Egemen Bagis views Sarkozy and Merkel as opponents of Turkey's EU bid

Egemen Bagis views Sarkozy and Merkel as opponents of Turkey's EU bid

Turkey fails to understand that if times have changed, there has changed the country too, longing to become a regional leader. But it is in this position that the EU does not want to see Turkey.

Turkish Minister for EU affairs, head of the Turkish delegation Egemen Bagis has recently intensified his “attacks” on the EU, wittingly or unwittingly pushing to the distant future the issue of his country’s joining the Union. In the statements of Bagis one can easily trace neo-Ottoman rhetoric. It was such statements that were “in vogue” at the time of the Ottoman Empire, from which so unwisely and violently dissociates itself modern Turkey, when it comes to history.

PanARMENIAN.Net - Egemen Bagis views Sarkozy and Merkel as opponents of Turkey's EU bid

In the words of the Turkish minister, “All obstacles the EU put to hamper Turkey's membership will be eliminated one day. France and Germany supported Turkey's accession to EU when Schroeder and Chirac were in office. The situation in EU may change today as well.” Most likely, Bagis hopes that Nicolas Sarkozy will not be re-elected, and he who has the most chances – Socialist Francois Hollande – will be more loyal to Ankara. However, Turkey fails to understand that if times have changed, there has changed the country too, longing to become a regional leader. But it is in this position that the EU does not want to see Turkey. Anyway, it wouldn’t sound that indecent, but for a truly scandalous declaration of Bagis about annexation of the unrecognized Turkish Republic of Northern Cyprus to Turkey. This time Turkey would not content itself with only the northern part, but would wish for the whole island, which is a EU member. It is unlikely that Paris and Berlin watch this in silence. With such a move, if it ever happens, Turkey would set the EU against her, and then, indeed, she could bid farewell to her EU membership. Here is what Bagis said: “Though the world does not recognize the Turkish Republic of Northern Cyprus (TRNC), there are two states on the island with separate governments, parliaments, and relevant institutions. Over the past years, efforts are made to unite these states. Though TRNC agreed with the plan of former UN Secretary-General Kofi Annan, Greek Cypriots declined this plan at the referendum. Based on this, citizens of the Greek part of Cyprus were permitted entry into TRNC. Citizens of EU member-states were banned from trade with TRNC and even entry into this state; neither was lifted the EU isolation of TRNC. All options are on the table for a solution to the Cyprus issue. The solution [that Turkey would consider] would include reunification under a deal that the two leaders could reach, creation of two independent states after an agreement between the two leaders if they are unable to reach a deal for reunification, or annexation of the [Turkish Republic of Northern Cyprus] to Turkey.” As one can see, Bagis, for some reason, did not mention the fact that Turkey has closed its ports and airports to Cyprus. It is also appropriate to mention the establishment of Israeli-Cypriot relations and the joint engineering of a gas field found off the coast of Cyprus. Ankara is very sensitive about all initiatives of Israel to establish relations with the countries of the region, especially with Cyprus, but so far no sharp measures have been taken.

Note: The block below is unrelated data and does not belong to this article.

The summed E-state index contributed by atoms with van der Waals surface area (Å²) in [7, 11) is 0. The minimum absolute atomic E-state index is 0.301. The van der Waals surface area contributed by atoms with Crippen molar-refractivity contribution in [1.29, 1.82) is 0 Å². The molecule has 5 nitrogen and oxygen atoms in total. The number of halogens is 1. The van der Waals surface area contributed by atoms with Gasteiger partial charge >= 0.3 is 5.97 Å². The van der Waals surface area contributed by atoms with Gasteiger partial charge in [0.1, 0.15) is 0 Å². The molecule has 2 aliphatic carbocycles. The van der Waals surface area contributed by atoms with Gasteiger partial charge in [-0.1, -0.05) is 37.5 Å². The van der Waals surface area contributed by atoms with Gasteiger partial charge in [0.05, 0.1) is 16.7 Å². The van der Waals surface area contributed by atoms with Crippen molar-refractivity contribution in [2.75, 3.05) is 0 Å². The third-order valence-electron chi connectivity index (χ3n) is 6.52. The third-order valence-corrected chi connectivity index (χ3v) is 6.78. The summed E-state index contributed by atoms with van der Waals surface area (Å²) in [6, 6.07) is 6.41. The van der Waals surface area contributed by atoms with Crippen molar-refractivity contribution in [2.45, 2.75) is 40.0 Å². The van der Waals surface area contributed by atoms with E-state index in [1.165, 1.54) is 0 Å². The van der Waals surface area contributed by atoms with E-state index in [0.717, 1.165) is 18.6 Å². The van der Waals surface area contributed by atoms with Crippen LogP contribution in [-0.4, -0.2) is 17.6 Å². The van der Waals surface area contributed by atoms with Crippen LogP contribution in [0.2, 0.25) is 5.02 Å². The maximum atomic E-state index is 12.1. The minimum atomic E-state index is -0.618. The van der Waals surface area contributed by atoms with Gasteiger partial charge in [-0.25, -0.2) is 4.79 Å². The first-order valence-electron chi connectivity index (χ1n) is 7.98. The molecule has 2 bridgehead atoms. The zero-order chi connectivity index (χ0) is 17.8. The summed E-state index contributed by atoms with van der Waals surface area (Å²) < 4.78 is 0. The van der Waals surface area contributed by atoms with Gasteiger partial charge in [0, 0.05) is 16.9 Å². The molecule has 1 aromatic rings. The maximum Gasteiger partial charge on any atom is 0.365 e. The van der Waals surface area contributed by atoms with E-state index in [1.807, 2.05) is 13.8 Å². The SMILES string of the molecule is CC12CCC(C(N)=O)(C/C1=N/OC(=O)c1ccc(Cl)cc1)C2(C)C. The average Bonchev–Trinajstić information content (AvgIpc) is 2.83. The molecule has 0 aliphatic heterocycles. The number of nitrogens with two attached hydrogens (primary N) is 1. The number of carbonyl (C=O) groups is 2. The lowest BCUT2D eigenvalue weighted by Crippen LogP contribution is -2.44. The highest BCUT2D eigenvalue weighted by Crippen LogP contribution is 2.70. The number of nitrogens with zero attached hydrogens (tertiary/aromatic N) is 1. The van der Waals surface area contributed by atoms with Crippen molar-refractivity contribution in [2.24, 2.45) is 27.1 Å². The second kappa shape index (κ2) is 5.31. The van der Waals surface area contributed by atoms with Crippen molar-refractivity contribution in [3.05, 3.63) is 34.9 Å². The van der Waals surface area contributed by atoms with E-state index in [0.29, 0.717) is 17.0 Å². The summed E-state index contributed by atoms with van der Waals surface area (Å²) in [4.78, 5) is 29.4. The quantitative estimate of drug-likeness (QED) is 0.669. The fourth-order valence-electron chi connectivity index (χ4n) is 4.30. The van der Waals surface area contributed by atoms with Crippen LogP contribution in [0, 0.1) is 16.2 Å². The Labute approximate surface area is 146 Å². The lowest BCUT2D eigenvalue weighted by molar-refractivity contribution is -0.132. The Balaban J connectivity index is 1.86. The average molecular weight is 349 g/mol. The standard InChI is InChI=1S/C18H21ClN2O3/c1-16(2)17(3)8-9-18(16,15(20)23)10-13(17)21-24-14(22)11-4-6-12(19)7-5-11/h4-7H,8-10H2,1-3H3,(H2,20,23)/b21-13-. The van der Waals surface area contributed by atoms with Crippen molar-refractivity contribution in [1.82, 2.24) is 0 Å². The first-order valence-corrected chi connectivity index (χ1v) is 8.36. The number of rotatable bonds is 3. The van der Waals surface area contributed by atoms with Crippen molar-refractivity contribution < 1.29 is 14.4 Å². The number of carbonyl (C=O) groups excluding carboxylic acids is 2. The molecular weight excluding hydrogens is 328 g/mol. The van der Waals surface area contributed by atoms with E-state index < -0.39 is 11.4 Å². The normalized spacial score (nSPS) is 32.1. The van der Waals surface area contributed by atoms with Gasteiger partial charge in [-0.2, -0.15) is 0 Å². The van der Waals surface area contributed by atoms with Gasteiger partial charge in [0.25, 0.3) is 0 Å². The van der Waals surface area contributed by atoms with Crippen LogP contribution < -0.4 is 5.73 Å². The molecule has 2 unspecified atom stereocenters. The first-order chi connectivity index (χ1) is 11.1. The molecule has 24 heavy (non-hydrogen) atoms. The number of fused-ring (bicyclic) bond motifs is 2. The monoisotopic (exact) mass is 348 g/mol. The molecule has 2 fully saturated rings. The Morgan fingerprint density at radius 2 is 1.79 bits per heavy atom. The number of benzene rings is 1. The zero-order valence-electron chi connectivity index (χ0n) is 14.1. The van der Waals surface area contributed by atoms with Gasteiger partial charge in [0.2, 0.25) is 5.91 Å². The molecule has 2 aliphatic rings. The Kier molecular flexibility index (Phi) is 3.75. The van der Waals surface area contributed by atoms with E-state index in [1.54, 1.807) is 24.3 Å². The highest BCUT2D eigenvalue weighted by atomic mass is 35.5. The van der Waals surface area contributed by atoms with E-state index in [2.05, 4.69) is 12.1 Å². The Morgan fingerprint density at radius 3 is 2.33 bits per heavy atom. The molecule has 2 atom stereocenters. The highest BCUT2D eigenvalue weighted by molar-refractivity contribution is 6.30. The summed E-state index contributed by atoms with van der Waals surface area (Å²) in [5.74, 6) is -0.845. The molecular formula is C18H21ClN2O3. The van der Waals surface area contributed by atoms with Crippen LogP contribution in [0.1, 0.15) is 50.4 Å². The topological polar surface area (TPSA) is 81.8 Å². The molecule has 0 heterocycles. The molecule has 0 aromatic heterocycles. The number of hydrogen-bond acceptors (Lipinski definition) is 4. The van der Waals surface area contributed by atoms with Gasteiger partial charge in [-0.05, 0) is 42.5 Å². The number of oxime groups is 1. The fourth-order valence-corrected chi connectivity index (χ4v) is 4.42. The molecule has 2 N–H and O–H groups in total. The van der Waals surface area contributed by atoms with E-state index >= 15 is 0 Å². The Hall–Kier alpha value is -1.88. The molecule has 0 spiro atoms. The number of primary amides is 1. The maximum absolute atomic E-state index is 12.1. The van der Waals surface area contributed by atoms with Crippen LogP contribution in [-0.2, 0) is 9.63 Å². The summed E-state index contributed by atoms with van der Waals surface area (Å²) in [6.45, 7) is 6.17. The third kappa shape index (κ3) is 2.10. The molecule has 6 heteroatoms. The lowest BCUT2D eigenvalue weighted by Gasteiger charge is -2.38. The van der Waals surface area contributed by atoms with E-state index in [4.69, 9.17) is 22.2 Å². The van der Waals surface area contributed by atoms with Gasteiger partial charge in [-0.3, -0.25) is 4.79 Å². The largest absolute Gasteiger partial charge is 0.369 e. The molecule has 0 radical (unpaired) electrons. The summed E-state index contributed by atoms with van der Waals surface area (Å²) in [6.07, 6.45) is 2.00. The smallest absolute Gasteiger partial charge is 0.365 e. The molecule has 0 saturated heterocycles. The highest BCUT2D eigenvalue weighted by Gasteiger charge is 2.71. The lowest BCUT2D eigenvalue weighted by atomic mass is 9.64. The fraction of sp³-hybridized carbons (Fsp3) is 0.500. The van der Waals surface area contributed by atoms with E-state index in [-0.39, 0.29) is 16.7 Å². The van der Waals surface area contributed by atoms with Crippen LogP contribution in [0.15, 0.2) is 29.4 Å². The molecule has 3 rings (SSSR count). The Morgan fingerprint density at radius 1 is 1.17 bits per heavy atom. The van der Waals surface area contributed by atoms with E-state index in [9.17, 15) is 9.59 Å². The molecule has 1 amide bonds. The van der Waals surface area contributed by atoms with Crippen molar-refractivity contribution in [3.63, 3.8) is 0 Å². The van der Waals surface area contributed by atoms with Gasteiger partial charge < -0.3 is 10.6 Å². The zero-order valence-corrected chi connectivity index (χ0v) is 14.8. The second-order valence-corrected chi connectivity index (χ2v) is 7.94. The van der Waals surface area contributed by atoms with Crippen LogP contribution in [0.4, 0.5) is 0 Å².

Neither did the Turkish minister fail to speak of the bill criminalizing denial of Armenian Genocide and even reached the point of uttering the absurd idea that “President of France Nicolas Sarkozy supported the bill criminalizing the Armenian Genocide denial in an attempt to get votes of those who oppose Islam.” In the Turkish version, “Sarkozy knows pretty well that he won't get votes of citizens of African origin. Therefore, he supported the Armenian bill to secure votes of the far-right wing.” French citizens of African descent undoubtedly outnumber Armenians, and most of them would not care whether the bill would pass or not. Alas, Ankara is reluctant to understand this, although it would have been much easier for her to recognize the genocide of the Christians in the Ottoman Empire and try to become a full member of the European family.

Karine Ter-Sahakyan
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